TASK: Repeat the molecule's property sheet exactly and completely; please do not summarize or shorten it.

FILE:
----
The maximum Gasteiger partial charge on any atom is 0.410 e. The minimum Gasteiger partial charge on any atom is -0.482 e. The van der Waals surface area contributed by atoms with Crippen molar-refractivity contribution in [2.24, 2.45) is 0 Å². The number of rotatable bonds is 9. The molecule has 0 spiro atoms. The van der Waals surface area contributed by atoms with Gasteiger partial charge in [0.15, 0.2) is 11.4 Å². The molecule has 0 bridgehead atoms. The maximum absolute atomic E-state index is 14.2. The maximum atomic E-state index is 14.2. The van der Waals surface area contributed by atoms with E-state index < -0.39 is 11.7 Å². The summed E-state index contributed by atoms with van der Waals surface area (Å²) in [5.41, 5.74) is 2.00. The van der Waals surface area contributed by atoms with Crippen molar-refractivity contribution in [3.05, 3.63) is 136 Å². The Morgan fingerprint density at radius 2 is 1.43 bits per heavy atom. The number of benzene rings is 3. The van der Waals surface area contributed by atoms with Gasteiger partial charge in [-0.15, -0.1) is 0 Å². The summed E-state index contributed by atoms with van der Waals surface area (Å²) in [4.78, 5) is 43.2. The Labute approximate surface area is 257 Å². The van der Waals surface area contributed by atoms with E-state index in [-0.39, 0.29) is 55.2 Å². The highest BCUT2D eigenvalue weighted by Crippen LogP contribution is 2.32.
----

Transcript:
The maximum Gasteiger partial charge on any atom is 0.410 e. The minimum Gasteiger partial charge on any atom is -0.482 e. The van der Waals surface area contributed by atoms with Crippen molar-refractivity contribution in [2.24, 2.45) is 0 Å². The number of rotatable bonds is 9. The molecule has 0 spiro atoms. The van der Waals surface area contributed by atoms with Gasteiger partial charge in [0.15, 0.2) is 11.4 Å². The molecule has 0 bridgehead atoms. The maximum absolute atomic E-state index is 14.2. The maximum atomic E-state index is 14.2. The van der Waals surface area contributed by atoms with E-state index < -0.39 is 11.7 Å². The summed E-state index contributed by atoms with van der Waals surface area (Å²) in [5.41, 5.74) is 2.00. The van der Waals surface area contributed by atoms with Crippen molar-refractivity contribution in [3.05, 3.63) is 136 Å². The Morgan fingerprint density at radius 2 is 1.43 bits per heavy atom. The number of benzene rings is 3. The van der Waals surface area contributed by atoms with Gasteiger partial charge in [-0.15, -0.1) is 0 Å². The summed E-state index contributed by atoms with van der Waals surface area (Å²) in [4.78, 5) is 43.2. The Labute approximate surface area is 257 Å². The van der Waals surface area contributed by atoms with E-state index in [-0.39, 0.29) is 55.2 Å². The highest BCUT2D eigenvalue weighted by Crippen LogP contribution is 2.32.